They probably wouldn't mind a bit more life and a bit less work. Still, a Rasmussen Reports poll for the Hudson human-resources firm finds 76 percent of American workers are at least somewhat satisfied with their "work-life balance." Surprisingly few of them (14 percent) said they face a conflict once a week or more between work and family—even though 39 percent reported toiling more than 40 hours per week. Could it be that some workers are grateful for the refuge their jobs offer from the wear and tear of domesticity? It seems telling in this regard that the married respondents were more likely than their unmarried counterparts to say they're satisfied with their work-life balance (82 percent vs. 66 percent). Marrieds were also more likely than singles to report that they have fun at work (74 percent vs. 64 percent).
Given the degree to which casual attire has become the everyday norm in American offices, "Casual Friday" will soon have to mean showing up for work stark naked. In a BizRate Research poll of full-time office workers, conducted via the Shopzilla Web site, 43 percent of men said they hadn't worn a tie in at least a year. Nearly as many women (39 percent) said they last wore nylons to the office that long ago. Fifty percent of women and 47 percent of men said they'd recently worn jeans to the office. No wonder everyone thinks you have a job interview if you show up in a suit.
As kids trudge back to school this fall, many adults must feel relieved they needn't do the same. A day at work may not be sheer joy, but at least it doesn't involve dissecting a frog or solving some trigonometrical mystery. (If your job does entail those things, you're reading the wrong trade magazine right now.) The chart here, reflecting an Ipsos-Public Affairs poll on the matter, shows the hierarchy of grownups' scholastic distaste. If you realize the numbers add up to 101 percent due to rounding, it probably means you're among the 23 percent of respondents for whom math was the favorite subject.
"Change and decay in all around I see," says the old Anglican hymn (and the even-older Book of Ruth). How nice, then, to find an instance in which there's less decay and the change has been for the better. According to a report from the Centers for Disease Control and Prevention, there's been a 15 percent decrease since 1994 in the incidence of tooth decay in permanent teeth among kids age 6-19. This improvement partly reflects a 64 percent increase in the number of kids treated with dental sealants, which protect the chewing surfaces of back teeth from decay. Still, 65 percent of those age 16-19 have had tooth decay or fillings in their permanent teeth. While one-quarter of adults age 60 and older have lost all their teeth, that represents a significant improvement since 1994, when one-third were toothless.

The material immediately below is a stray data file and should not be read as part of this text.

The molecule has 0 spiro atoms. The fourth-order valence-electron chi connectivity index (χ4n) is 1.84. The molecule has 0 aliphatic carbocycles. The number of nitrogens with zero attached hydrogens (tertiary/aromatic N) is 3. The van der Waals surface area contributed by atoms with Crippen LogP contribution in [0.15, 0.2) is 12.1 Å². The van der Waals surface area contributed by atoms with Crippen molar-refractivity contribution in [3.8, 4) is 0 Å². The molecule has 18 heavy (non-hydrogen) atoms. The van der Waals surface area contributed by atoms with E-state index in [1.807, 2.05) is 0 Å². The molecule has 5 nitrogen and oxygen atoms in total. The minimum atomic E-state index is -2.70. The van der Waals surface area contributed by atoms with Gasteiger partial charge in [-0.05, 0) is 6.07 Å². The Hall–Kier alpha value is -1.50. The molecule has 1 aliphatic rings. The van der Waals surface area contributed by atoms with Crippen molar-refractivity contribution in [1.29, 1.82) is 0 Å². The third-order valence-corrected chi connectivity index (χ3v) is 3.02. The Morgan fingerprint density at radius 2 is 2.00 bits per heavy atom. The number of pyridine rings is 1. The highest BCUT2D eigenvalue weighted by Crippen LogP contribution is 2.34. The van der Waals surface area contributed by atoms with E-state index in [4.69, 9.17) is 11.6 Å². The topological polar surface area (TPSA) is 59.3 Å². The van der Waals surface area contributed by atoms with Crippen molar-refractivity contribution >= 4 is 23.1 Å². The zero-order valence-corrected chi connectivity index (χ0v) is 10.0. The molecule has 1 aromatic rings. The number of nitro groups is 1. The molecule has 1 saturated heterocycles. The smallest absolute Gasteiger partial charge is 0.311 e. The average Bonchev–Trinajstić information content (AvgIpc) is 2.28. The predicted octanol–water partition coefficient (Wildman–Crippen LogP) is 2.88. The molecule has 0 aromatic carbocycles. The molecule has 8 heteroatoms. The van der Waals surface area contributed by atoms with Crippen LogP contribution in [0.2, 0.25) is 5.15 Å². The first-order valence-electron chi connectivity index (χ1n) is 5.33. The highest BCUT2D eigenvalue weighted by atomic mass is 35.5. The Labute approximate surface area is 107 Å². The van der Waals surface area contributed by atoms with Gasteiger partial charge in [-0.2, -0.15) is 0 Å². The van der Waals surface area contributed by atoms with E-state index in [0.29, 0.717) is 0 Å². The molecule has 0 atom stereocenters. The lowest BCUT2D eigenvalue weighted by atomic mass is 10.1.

Maybe brands should employ Little Leaguers as their endorsers. Polling by Arnold Worldwide found just 10 percent of Americans feel athletes deserve the money they make. Worse still, 77 percent "believe that some athletes get away with crimes because they are rich and famous." When the survey asked whether athletes in various sports are solid citizens, basketball players fared the worst, with just 26 percent of respondents saying they are ethical. Little League baseball players scored best, with 68 percent of respondents saying they're ethical.
The best thing about home improvement, from a marketer's perspective, is that spending begets more spending. A study by The NPD Group sheds light on this phenomenon as it arises when people remodel a kitchen. While one household in 10 remodeled their kitchens during the past 12 months, just one in 20 plan to do so in the next 12 months. This might seem to indicate a downturn in remodeling, but the research firm says the disparity stems from the fact that many such projects "are unscheduled and result from the unanticipated need for a new major kitchen appliance." Having bought a new fridge, say, when the old one conks out, homeowners suddenly notice how dated the rest of the kitchen now looks. Kitchens being remodeled tend to be at least a dozen years old, "so they need lots of help to look new." Indeed, homeowners who remodel a kitchen spend an average of $8,100 in the process.